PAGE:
Dodgers’ Yasiel Puig Is an Object of Affection Once More

CHICAGO — During perhaps his best all-around major league season to date, Yasiel Puig, the Los Angeles Dodgers’ tantalizing and sometimes maddening star outfielder, developed a tradition with Turner Ward, the team’s second-year hitting coach.

Through countless extra hitting drills and conversations, Ward, who is from Alabama, and Puig, who defected from Cuba in 2012, have formed a close bond.

After each of his home runs, Puig finds Ward in the dugout, ensnares him with a bear hug and lands a kiss on the cheek or forehead.

“I don’t really like him, but I love him so I have to kiss him,” Puig said.

Asked to count the number of kisses this season, Puig did not skip a beat; he knows exactly how many.

There were 28 regular-season home runs, a career high for Puig, and a critical homer in Game 1 of the National League Championship Series against the Chicago Cubs. He also gave Ward a kiss after a bat-flipping, run-scoring double that started the Dodgers’ tying rally in the fifth inning of the same game.

“I give him more kisses than his wife,” Puig said, trying to keep a straight face. “He likes that, but she might get jealous.”

As the Dodgers sit two wins away from advancing to their first World Series since 1988, Puig has been a vital part of the team’s success. Entering Game 3 of the N.L.C.S. on Tuesday night here, he was second on the team to the star third baseman Justin Turner in postseason runs batted in (six), and he led in walks (five) and exuberance (a lot).

“I don’t know if it’s a higher energy, but it’s the focus and intent on every single pitch that is so impressive,” Dodgers pitcher Clayton Kershaw said. “The talent has always been there. He goes through stretches where he does this, but for him to sustain it through the course of a whole game, and every single pitch of every single at-bat, that’s the potential he has. Maybe the postseason is doing that for him right now, getting him all that more focus. It’s pretty fun to watch.”

It has not always been this way for Puig and the Dodgers. When he debuted in June 2013, Puig mesmerized baseball with eye-popping talent and hair-on-fire energy.

After a stellar rookie season and an All-Star campaign in 2014, Puig struggled with poor performance, injuries and questions about his dedication. His on-field behavior, including bat flips, rubbed opponents the wrong way and led to multiple confrontations with the San Francisco Giants’ star pitcher Madison Bumgarner, among others.

SF@LAD: Benches clear after Puig, Bumgarner go at it
Video by MLB

But it was the Dodgers who grew unsettled by Puig’s comportment. Team officials were unhappy that he sometimes showed up late to meetings and did not follow a consistent routine to avoid injuries.

After failing to trade Puig at the nonwaiver trading deadline last season, the Dodgers demoted him to Class AAA Oklahoma City for a month, with an assignment to grow on and off the field. Even then, Puig was caught in an expletive-filled video with his minor-league teammates, which the Dodgers’ president, Andrew Friedman, called disappointing.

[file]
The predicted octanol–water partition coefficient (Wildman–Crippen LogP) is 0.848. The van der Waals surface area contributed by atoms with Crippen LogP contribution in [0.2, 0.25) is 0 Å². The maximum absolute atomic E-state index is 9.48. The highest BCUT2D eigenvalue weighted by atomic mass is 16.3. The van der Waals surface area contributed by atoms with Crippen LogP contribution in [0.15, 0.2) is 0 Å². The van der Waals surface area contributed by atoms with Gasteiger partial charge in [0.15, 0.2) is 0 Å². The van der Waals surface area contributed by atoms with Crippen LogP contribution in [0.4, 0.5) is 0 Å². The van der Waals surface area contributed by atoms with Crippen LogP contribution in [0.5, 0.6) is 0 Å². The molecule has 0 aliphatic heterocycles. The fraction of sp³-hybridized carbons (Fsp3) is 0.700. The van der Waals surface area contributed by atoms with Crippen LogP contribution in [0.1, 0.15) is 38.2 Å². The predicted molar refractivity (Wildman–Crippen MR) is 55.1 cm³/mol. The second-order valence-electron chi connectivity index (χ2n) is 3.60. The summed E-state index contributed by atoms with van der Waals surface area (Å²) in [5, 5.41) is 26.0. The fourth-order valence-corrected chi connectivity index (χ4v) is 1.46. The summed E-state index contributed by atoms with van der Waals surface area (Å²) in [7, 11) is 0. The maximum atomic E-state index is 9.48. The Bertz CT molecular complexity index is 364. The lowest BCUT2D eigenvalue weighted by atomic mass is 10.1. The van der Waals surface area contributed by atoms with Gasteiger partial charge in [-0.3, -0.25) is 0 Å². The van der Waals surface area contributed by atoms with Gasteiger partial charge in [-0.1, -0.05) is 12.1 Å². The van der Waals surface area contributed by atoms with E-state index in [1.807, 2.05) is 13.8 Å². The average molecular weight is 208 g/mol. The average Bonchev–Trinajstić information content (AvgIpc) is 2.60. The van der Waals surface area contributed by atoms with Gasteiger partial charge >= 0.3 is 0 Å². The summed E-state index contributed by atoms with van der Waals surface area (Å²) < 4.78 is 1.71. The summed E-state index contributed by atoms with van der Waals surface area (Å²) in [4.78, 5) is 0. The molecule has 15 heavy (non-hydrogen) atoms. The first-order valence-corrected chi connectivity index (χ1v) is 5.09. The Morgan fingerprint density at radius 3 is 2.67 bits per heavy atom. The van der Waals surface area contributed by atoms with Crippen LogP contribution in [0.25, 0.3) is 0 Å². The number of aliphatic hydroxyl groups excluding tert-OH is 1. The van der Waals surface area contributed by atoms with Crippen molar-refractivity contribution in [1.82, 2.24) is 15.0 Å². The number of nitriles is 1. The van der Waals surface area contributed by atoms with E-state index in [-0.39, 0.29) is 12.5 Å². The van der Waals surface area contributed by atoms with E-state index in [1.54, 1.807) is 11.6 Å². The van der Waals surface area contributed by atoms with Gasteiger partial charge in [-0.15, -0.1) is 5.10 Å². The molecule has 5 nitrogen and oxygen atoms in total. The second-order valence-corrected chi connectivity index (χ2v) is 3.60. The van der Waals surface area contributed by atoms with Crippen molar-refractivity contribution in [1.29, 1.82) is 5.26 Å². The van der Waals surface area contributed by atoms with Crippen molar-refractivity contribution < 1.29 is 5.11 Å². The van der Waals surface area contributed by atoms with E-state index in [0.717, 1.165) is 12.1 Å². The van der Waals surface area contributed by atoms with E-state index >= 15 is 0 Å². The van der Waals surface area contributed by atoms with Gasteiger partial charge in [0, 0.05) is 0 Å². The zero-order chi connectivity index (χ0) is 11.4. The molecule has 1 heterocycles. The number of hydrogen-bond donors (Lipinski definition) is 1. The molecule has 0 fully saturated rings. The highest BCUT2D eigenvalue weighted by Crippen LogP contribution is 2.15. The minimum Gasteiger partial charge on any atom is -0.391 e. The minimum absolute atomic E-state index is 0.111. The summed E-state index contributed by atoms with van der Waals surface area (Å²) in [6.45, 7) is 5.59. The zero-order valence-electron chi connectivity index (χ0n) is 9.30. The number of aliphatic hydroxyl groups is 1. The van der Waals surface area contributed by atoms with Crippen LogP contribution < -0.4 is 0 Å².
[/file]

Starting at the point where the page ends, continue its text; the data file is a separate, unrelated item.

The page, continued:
Puig worked himself back into the Dodgers’ good graces with improved play, was promoted back to the major leagues and made the postseason roster.

Despite some lingering minor issues — he was benched just before the playoffs because of a late arrival and a baserunning blunder — Puig has been even better this year.

Dodgers Manager Dave Roberts said Puig had grown, especially in regaining trust from his teammates, and caring about them. “Exponential strides, and he’s obviously a huge part of what we’re doing now going forward,” Roberts said, “and I couldn’t be more proud.”

Once limited by repeated hamstring injuries, Puig played in a career-high 152 games. His batting average dropped to .263, but his on-base percentage reached its highest point since 2014 while his slugging percentage was second only to the mark in 2013. In addition to the career high in homers, Puig has also posted his best walk rate (11.2 percent). He may even win a Gold Glove for his strong fielding and stellar arm in right field.

“This is my best season,” Puig said after Game 1 of the N.L.C.S. “With my teammates and my coaches, I grew up a little bit more, and going to the home plate having fun. I know I hit nothing, I do nothing in the game, my teammates are going to have my back.”

His enthusiasm on the field has remained. During an at-bat in the division series against the Arizona Diamondbacks, Puig licked his bat, shuddered at the taste of pine tar and then smashed an R.B.I. double. Asked about his three-walk performance in Game 2 of the N.L.C.S. on Sunday, Puig was, of course, silly.

“I didn’t draw a fourth walk because my tongue didn’t work on the bat so I struck out,” he said.

The day before, when asked what it felt like to have a packed Dodger Stadium chanting his name during an at-bat, Puig deadpanned, “They were shouting my name because I was the one batting at the moment.”

Puig’s goofy personality is distinctive, but similar demonstrative play is often seen among foreign-born Latino players who grew up showing more passion and excitement on the field by flipping bats or admiring home runs.

“As long as he keeps playing like that, he can take his clothes off if he wants,” said the Dodgers utility player Enrique Hernandez.

And keep kissing his coach, too.